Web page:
John Waupsh, Chief Innovation Officer at Kasasa

“Data will reach a point of critical mass not in terms of volume, but in organization, collation, correlation and democratic distribution. This will not just empower real time or strategic decision making (“if this, then that”), but also determine long term road maps, capacity planning, customization of products and services for new acquisition and revenue channels, and critically cost management. Data will be the constant atmosphere in which we work and breath, rather than the ‘lake’ or ‘warehouse’ we visit.”

Rob Findlay, Managing Director at Accenture Interactive and Founder of Next Money

“Many financial institutions will attempt to roll out tools powered by artificial intelligence and many will fail due to a lack of clean and usable data. Leading institutions will focus on getting their data organized, accessible, and clean, building a solid foundation to ultimately win the race toward AI.”
Matt West, Global Strategic Account Executive at MX

“Could data scientists be last year’s hot occupation? Software could reduce the demand, integrating deep learning and code into packages that detect fraud, improve targeting, etc. Software goes where there’s demand — look for more data science expertise to be deployed as software.”
Tom Groenfeldt, Writer for Forbes

“Banks must continue to gain a deep understanding of their customers or they will fall further behind. Transaction analytics and data categorization are the foundation of all data-driven initiatives. If financial institutions cannot categorize their data and identify the right audience, they will find it difficult to move forward in more advanced areas such as AI, Virtual Assistants and Customer Journey Mapping.”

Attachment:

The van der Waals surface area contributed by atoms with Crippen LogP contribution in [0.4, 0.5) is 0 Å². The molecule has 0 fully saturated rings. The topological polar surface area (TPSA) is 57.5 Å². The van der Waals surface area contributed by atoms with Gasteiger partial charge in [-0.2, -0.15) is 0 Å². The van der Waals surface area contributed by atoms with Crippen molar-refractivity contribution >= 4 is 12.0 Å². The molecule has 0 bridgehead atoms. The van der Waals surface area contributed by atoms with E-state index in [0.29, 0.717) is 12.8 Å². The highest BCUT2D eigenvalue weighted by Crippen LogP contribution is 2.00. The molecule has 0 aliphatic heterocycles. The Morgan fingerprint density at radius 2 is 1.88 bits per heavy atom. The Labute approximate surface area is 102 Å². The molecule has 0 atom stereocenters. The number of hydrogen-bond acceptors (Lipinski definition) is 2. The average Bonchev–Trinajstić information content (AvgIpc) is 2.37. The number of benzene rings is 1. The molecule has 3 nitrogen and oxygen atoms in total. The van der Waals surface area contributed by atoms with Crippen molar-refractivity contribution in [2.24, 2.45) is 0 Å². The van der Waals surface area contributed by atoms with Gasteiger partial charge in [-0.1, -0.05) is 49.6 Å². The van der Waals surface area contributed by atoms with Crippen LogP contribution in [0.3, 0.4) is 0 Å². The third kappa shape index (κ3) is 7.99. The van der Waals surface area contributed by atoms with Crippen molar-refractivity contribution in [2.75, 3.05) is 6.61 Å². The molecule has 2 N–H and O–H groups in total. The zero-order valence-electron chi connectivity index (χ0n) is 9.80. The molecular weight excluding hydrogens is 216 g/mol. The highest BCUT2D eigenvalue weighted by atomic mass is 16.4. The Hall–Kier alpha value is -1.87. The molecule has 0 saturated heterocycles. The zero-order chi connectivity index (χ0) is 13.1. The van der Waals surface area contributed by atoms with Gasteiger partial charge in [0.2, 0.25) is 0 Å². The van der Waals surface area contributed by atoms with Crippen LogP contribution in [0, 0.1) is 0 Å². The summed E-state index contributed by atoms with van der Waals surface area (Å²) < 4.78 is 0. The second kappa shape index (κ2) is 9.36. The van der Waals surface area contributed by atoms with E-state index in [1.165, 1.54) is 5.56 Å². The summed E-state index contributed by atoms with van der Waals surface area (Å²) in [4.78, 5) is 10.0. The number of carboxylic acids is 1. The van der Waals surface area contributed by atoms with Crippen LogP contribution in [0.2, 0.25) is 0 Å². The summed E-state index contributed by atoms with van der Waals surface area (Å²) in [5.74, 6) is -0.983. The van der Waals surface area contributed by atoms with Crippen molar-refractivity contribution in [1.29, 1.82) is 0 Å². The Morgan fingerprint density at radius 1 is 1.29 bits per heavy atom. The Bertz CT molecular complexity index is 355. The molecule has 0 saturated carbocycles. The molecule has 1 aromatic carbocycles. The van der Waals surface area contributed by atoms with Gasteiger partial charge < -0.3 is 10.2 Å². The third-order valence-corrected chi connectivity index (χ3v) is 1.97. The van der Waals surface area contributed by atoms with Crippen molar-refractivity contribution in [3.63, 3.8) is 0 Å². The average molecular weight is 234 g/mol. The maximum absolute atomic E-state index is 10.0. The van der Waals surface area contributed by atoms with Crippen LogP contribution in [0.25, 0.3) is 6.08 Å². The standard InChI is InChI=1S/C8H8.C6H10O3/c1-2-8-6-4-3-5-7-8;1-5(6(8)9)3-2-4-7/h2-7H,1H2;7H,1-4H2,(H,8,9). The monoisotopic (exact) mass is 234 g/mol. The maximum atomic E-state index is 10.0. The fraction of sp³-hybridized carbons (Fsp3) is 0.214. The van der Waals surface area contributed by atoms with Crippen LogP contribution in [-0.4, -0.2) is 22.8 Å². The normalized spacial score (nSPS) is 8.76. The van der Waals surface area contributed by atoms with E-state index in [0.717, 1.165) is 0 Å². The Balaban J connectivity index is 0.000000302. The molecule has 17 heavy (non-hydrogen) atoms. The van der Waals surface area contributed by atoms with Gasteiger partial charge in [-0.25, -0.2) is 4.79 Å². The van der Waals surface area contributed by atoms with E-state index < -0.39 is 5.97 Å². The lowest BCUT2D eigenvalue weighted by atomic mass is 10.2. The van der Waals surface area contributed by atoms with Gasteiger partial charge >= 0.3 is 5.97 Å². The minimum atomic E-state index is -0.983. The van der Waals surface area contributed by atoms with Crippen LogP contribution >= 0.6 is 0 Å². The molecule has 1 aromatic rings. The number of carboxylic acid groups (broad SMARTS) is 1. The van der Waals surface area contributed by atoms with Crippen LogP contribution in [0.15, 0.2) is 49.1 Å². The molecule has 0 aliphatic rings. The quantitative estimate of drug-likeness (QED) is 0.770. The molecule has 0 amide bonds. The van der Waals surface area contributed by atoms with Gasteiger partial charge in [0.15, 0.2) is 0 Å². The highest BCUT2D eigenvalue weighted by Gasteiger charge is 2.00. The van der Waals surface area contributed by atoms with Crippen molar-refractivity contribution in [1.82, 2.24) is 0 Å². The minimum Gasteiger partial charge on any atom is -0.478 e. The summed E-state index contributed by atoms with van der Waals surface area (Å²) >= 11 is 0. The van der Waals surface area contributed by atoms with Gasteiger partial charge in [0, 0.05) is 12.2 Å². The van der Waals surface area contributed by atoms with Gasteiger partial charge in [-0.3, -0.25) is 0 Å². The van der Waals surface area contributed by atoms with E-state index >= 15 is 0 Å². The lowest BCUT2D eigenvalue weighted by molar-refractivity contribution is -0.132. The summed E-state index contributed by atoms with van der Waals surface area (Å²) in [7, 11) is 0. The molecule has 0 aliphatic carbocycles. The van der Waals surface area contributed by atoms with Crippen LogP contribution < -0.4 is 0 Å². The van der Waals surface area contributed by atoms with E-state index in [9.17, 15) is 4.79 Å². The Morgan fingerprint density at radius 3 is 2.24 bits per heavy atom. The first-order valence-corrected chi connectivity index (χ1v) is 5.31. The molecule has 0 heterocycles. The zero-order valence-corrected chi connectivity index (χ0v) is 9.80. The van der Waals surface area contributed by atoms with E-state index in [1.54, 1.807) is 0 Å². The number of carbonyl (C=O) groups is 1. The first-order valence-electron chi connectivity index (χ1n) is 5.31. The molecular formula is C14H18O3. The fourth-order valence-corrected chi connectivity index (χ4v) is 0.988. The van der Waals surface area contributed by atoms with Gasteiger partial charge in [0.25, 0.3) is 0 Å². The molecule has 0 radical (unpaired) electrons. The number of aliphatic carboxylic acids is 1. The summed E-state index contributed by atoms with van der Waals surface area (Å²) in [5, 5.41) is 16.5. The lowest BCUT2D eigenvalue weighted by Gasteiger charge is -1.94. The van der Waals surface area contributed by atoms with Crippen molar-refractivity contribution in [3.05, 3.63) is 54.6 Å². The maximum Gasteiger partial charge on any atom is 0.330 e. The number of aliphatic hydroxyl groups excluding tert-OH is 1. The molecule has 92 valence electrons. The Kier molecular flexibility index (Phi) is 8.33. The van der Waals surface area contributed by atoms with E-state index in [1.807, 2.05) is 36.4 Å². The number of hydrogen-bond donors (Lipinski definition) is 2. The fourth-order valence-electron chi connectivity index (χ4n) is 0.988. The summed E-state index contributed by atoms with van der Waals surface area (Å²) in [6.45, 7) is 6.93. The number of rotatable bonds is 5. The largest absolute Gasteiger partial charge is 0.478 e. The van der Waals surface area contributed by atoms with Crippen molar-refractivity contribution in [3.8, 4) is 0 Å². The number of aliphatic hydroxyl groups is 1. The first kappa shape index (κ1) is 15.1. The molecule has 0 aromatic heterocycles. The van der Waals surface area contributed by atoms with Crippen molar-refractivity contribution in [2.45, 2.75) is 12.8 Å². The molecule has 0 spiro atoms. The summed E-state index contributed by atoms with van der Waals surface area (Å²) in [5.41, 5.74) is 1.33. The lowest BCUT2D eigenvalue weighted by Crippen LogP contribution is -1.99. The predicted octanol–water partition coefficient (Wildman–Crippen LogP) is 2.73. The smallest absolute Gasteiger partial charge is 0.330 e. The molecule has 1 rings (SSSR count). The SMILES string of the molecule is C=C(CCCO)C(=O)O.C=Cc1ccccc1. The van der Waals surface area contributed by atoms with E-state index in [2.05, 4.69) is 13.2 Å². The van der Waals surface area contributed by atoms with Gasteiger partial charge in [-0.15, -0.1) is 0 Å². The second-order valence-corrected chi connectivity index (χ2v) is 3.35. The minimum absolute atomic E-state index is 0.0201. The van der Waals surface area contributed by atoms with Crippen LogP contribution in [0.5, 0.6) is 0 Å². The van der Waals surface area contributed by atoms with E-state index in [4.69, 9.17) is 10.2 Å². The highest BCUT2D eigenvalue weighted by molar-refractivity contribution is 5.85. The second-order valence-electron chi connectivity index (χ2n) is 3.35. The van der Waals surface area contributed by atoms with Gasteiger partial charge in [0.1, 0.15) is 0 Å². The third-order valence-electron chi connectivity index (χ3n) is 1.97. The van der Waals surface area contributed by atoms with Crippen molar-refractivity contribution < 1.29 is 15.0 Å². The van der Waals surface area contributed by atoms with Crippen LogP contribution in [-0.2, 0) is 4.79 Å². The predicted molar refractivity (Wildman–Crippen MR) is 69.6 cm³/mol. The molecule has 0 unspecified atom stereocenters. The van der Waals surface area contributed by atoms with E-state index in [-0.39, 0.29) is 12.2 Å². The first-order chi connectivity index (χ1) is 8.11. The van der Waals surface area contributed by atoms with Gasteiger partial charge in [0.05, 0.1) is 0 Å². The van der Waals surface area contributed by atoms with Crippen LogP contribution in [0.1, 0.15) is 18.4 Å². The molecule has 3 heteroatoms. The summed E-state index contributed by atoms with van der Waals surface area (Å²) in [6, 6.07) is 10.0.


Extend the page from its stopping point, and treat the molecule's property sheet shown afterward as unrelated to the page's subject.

Rob Heiser, President and CEO of Segmint

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Jim MarousJim Marous is co-publisher of The Financial Brand and publisher of the Digital Banking Report, a subscription-based publication that provides deep insights into the digitization of banking, with over 150 reports in the digital archive available to subscribers. You can follow Jim on Twitter and LinkedIn, or visit his professional website.

All content © 2018 by The Financial Brand and may not be reproduced by any means without permission.

Comments

  1. 1st Trend – Remove Friction from the Customer Journey. Behavioral Economics highlights the insidious impact of seemingly irrelevant factors on the decision-making behaviors of consumers, and friction is high on the list. But if we are to be better advisors to our customers and members there may be times when a little friction is needed. There are times, for instance, when a little pain (or friction) in the payment process provides for less mindless spending. And most of our members would be better off if they spent less and saved more.